3.  Mr. Richard-Belle And Sebastian 2013  From the odds and sods The Third Eye Centre, B&S hasn't had a new album since Write About Love, a album that I bought on vinyl and have yet to play and that was about 3 years ago!   B&S seldom rock as hard as they do on this tribute to Keith Richard and The Rolling Stones on this song, another song has them doing surf music. Nevertheless, this band's B sides and outtakes are better than most of the new stuff that's out there.  And in the tradition of B&S, the album is housed in a book like case and plenty of liner notes and lyrics to boot.  Stuart Murdoch never misses a beat.  And of course a bunch of unknowns grace the album cover and booklet with the band in the background.  Which is another Belle And Sebastian tradition.

4.  Moritat-Sonny Rollins 1956   Rollins remains a legend of the tenor saxophone before and after John Coltrane came and went, he even did a session on Impulse with Coltrane's rhythm section of Jimmy Garrison and Elvin Jones.  His classic period to me was the time that he hooked with Max Roach, Clifford Brown and Tommy Flanagan in Roach's Plus 4, Max Roach when paired with Sonny was classic jazz as Saxophone Colossus would turn out to be.  This is a take on which would become Mack The Knife, later a hit for Bobby Darin.  On the RVG remaster though, there's a recording glitch at the 2:25-2:35 mark that sounds like the headphones are going out.  The OJC classic 1st edition doesn't seem to have that.  There's a Steve Hoffman mastered DCC gold disc which might be the one to get but has been out of print and very pricey. In the end, may as well stick with what I got, or wait till I can find a more suitable version, be it OJC or DCC.  Next.....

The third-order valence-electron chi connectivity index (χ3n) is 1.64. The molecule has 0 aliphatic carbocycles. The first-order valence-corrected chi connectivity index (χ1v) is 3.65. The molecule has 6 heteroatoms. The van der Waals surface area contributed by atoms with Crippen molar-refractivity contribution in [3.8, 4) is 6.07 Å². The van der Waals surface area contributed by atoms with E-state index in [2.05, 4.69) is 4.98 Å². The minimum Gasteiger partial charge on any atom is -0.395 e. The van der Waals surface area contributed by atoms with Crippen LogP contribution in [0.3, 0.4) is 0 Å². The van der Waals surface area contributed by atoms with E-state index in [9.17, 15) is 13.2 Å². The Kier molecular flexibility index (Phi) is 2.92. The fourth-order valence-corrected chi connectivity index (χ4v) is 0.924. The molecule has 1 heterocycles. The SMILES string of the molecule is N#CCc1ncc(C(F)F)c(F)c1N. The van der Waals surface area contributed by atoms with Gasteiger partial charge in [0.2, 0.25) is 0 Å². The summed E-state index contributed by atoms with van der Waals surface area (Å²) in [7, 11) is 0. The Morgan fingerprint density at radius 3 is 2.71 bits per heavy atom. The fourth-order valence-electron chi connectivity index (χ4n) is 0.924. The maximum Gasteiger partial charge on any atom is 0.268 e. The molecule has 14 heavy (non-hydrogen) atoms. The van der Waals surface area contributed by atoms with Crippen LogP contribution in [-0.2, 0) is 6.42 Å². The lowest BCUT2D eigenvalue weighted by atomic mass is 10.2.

5.   What I Am (Say I Am) The Fireballs 1966   The 60s on 6, the XM specialty station of 60s music played the Tommy James version this afternoon and ain't it nice to have a radio station that goes beyond Mony Mony or Crimson And Clover, at least it brings back AM memories of my own.  Of course I have the Tommy James 45 in my collection but the original version done by Jimmy Gilmer And The Fireballs is much more tougher and stronger sounding.  And really, The Fireballs were a damn fine band too.  If XM would have played the Fireballs version I'd probably crash my car from the the shock.